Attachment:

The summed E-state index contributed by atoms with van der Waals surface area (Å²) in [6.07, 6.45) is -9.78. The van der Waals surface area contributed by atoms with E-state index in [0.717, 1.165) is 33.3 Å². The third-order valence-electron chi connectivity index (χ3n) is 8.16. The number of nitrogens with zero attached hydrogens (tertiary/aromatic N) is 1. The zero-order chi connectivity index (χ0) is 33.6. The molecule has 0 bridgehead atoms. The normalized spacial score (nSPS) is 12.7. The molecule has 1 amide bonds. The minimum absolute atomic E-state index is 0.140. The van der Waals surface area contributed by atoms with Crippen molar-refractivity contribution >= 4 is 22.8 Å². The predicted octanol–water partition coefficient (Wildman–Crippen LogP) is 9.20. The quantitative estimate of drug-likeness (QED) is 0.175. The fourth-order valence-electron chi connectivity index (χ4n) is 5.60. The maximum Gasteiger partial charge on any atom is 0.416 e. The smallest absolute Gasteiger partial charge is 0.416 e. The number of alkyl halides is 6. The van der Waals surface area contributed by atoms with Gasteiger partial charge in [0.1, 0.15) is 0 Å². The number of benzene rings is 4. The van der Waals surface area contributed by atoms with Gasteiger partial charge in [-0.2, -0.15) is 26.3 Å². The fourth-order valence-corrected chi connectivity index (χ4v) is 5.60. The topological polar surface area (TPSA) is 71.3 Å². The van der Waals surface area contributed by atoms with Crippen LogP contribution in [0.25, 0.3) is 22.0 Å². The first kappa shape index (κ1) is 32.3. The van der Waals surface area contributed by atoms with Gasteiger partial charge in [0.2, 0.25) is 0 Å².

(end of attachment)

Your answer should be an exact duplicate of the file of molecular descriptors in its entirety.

The summed E-state index contributed by atoms with van der Waals surface area (Å²) in [6.07, 6.45) is -9.78. The van der Waals surface area contributed by atoms with E-state index in [0.717, 1.165) is 33.3 Å². The third-order valence-electron chi connectivity index (χ3n) is 8.16. The number of nitrogens with zero attached hydrogens (tertiary/aromatic N) is 1. The zero-order chi connectivity index (χ0) is 33.6. The molecule has 0 bridgehead atoms. The normalized spacial score (nSPS) is 12.7. The molecule has 1 amide bonds. The minimum absolute atomic E-state index is 0.140. The van der Waals surface area contributed by atoms with Crippen molar-refractivity contribution >= 4 is 22.8 Å². The predicted octanol–water partition coefficient (Wildman–Crippen LogP) is 9.20. The quantitative estimate of drug-likeness (QED) is 0.175. The fourth-order valence-electron chi connectivity index (χ4n) is 5.60. The maximum Gasteiger partial charge on any atom is 0.416 e. The smallest absolute Gasteiger partial charge is 0.416 e. The number of alkyl halides is 6. The van der Waals surface area contributed by atoms with Gasteiger partial charge in [0.1, 0.15) is 0 Å². The number of benzene rings is 4. The van der Waals surface area contributed by atoms with Gasteiger partial charge in [-0.2, -0.15) is 26.3 Å². The fourth-order valence-corrected chi connectivity index (χ4v) is 5.60. The topological polar surface area (TPSA) is 71.3 Å². The van der Waals surface area contributed by atoms with Crippen LogP contribution in [0.25, 0.3) is 22.0 Å². The first kappa shape index (κ1) is 32.3. The van der Waals surface area contributed by atoms with Gasteiger partial charge in [0.2, 0.25) is 0 Å².